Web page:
The resulting containment of re-denomination risk in the Euro area and the wider improvement in market sentiment that followed helped re-establish a basis for better functioning of private markets. As a result, the need for central bank intermediation of intra-Euro area cross-border financial flows diminished.
But just as importantly, that was also the year when the ECB's balance sheet had peaked shortly after the first 3-year Longer-Term Refinancing Operation (LTRO) was conducted...
... and whose runoff resulted in a major shrinkage in the ECB's balance sheet, ultimately forcing Mario Draghi to launch QE as yields blew out.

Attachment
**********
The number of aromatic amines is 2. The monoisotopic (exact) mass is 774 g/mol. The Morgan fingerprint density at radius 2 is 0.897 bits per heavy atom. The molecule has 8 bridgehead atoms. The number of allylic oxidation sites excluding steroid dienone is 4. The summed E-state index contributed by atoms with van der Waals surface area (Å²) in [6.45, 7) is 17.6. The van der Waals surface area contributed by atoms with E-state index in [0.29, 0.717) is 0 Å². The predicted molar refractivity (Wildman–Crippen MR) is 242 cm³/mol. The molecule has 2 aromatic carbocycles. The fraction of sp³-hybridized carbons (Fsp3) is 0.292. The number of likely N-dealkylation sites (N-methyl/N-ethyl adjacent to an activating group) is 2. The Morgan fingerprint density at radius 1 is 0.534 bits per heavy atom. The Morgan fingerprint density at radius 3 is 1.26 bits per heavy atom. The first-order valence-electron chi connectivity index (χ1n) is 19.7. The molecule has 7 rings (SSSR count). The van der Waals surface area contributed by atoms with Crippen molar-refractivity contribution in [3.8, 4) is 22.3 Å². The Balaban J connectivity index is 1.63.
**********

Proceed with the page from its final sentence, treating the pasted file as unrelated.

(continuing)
Fast forward to today, when it is "deja vu" all over again for the ECB's T(argeted)-LTRO.
But first, some background: At his press conference following the October 25 Governing Council meeting, ECB President Mario Draghi mentioned that "the TLTRO was raised by two speakers ... but not in any detail". And subsequently in a speech given in Paris, Banque de France Governor François Villeroy de Galhau remarked that "the question of TLTROs will need to be considered".